Wyoming Defends its Crypto Banks in Face of Fed Criticism

State seeks to join Cheyenne bank’s dispute with Federal Reserve

  • Published In: Politics
  • Last Updated: Apr 19, 2023

Bitcoin and other cryptocurrencies have become more popular over the years, but there’s been growing skepticism and calls for regulation at the federal level. (Courtesy photo from Kanchanara via Unsplash)

By CJ Baker

Special to the Wyoming Truth


Over the years, the State of Wyoming has sued the federal government over everything from restrictions on oil and gas production to vaccine mandates to wolves. But Wyoming officials recently headed to federal court over something different: To push back against what it sees as a federal attack on the state’s crypto-friendly banking laws. 

Wyoming has sought to become a pioneer in the cryptocurrency space, hoping to entice the industry to set up shop in the state. But one of the state’s most ambitious efforts — the creation of a new type of bank called Special Purpose Depository Institutions (SPDIs) — has run into stiff resistance from federal regulators.

Custodia CEO Caitlin Long says her bank offers a safe alternative to “the reckless speculators and grifters of crypto.” (Courtesy photo from the University of Wyoming)

After dragging its feet for more than two years, the Federal Reserve Board announced in January that it would not allow Custodia, a Cheyenne-based SPDI, to become a member of the Federal Reserve System and access the institution’s payments system. The board released the details behind its decision in late March — a scathing 86-page critique that argues Custodia’s plans are underdeveloped, unlikely to succeed and generally too risky. The Fed criticized the company’s management, financial condition and focus on crypto transactions and said its plans would subject customers “to significant risks.”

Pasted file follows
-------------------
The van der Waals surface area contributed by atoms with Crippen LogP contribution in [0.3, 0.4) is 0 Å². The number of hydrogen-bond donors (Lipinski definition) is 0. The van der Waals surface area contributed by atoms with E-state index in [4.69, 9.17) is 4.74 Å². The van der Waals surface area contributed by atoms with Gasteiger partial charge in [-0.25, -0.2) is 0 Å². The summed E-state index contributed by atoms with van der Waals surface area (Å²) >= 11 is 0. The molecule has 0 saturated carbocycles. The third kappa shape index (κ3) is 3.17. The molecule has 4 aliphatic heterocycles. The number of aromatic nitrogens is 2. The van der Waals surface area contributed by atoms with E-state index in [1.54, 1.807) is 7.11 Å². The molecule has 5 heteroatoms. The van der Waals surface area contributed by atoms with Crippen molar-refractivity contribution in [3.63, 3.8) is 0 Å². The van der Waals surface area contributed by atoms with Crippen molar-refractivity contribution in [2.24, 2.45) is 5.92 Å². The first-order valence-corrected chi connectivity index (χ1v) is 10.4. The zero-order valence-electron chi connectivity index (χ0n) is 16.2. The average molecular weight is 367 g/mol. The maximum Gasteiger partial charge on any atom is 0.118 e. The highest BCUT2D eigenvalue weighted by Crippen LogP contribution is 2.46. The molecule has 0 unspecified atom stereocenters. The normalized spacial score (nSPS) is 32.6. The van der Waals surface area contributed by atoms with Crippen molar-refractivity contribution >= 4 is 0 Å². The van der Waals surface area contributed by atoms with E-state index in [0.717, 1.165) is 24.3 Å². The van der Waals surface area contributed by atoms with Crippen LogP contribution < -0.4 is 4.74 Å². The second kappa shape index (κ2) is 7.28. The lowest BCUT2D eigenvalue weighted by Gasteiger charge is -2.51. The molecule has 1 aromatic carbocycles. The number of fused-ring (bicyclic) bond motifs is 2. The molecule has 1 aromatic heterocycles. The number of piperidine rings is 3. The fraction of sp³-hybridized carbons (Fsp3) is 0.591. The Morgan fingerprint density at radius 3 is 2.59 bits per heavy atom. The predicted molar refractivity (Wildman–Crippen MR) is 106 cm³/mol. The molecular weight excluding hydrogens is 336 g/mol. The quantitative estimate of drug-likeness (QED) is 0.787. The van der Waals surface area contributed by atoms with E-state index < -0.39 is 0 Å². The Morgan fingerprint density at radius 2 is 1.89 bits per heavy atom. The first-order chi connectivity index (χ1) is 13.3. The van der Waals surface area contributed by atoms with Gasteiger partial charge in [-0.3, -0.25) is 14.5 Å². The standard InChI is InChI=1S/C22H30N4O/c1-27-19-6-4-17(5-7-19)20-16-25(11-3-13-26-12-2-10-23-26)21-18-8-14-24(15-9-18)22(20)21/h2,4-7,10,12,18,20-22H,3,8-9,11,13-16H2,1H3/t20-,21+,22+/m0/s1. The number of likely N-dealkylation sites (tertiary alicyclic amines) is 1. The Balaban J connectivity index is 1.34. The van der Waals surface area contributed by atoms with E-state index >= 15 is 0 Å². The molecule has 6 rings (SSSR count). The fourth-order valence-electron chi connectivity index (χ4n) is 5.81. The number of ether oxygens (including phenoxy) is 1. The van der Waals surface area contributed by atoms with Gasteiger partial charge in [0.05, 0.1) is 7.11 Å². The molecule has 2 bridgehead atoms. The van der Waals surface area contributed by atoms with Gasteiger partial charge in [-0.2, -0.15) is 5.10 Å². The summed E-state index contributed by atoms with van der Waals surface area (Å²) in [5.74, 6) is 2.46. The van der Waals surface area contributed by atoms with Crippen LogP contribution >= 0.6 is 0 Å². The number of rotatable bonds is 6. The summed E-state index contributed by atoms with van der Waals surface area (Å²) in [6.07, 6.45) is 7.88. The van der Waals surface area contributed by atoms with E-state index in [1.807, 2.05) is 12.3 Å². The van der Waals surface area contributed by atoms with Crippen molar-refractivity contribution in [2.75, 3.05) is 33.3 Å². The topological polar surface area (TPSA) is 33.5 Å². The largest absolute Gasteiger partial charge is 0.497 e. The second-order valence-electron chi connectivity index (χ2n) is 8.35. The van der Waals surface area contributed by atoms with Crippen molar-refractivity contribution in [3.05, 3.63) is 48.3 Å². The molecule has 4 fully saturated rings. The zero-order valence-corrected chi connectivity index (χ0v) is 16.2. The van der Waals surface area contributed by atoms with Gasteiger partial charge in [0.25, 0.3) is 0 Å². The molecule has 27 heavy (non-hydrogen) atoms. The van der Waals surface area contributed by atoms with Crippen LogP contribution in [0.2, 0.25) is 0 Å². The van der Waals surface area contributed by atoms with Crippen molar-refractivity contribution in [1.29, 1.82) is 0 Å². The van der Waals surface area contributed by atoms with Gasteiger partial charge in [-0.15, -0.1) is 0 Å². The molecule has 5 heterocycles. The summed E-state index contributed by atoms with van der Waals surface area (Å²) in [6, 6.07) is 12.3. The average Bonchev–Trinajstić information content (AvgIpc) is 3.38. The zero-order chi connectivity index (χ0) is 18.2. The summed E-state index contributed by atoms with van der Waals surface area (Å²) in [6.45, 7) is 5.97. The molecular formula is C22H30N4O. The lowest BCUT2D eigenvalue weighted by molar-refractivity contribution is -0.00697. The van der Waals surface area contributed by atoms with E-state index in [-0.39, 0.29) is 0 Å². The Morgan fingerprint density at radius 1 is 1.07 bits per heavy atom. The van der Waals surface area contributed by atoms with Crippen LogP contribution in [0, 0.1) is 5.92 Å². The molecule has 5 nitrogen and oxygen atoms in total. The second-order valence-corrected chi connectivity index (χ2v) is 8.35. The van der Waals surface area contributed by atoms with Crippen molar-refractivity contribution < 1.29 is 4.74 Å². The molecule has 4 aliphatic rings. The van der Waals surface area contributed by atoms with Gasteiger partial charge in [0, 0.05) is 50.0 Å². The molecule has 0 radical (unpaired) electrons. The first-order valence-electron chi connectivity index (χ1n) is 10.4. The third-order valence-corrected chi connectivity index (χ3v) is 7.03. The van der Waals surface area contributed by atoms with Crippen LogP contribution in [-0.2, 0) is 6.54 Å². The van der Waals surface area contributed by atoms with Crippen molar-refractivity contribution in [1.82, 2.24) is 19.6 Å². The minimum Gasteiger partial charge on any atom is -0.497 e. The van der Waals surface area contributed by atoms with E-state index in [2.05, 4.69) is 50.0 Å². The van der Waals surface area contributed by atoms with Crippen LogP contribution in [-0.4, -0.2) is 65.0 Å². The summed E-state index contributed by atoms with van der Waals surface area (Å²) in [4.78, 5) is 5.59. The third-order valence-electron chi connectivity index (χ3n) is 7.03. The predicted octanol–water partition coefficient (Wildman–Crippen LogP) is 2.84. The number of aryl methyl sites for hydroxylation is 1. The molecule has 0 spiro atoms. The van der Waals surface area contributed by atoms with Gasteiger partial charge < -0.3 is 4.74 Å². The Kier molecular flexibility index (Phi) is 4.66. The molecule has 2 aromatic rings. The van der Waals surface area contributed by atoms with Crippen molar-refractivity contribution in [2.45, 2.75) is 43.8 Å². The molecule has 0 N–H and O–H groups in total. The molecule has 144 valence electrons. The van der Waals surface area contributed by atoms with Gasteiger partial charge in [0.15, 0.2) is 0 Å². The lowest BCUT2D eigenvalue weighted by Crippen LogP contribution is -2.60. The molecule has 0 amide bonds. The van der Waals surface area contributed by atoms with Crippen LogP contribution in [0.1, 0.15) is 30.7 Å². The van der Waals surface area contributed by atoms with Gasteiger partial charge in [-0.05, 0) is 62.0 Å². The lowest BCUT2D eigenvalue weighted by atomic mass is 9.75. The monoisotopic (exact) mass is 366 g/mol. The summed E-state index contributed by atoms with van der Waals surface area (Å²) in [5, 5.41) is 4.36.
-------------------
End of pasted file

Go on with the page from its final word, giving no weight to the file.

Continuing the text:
For its part, Custodia has said it offered a “safe, federally-regulated, solvent” proposal and that the Fed’s order stemmed from a general bias against digital assets. The company is challenging the denial in Wyoming’s U.S. District Court, asserting federal law requires the Fed to provide it with a master account.

The State of Wyoming is now seeking to intervene in the case, contending the Fed’s denial amounted to an attack on the state’s SPDI regulations. In filings submitted last week, Wyoming Attorney General Bridget Hill and her team accused the Federal Reserve and the region’s Federal Reserve Bank of Kansas City of treating the state’s SPDIs as “second-class banks” and engaging in “regulatory discrimination.”

In its January decision, the Fed said it could approve banks like Custodia’s in the future. However, the attorney general’s office said the uncertainty created by the Fed’s delay and denial of Custodia’s application has “chilled” the creation of SPDI banks in Wyoming. The Wyoming Division of Banking approved four SPDIs between 2020 and 2021— Kraken Bank, Custodia, Wyoming Deposit & Transfer and Commercium Financial — but none are operational, as none have been allowed to connect to the federal payments system.

Wyoming developed its regulatory framework in conjunction with the Kansas City Fed, but when the Board of Governors recently denied Custodia’s application for a master account, the Fed’s current skepticism about digital assets was glaringly evident.

In search of a safer bank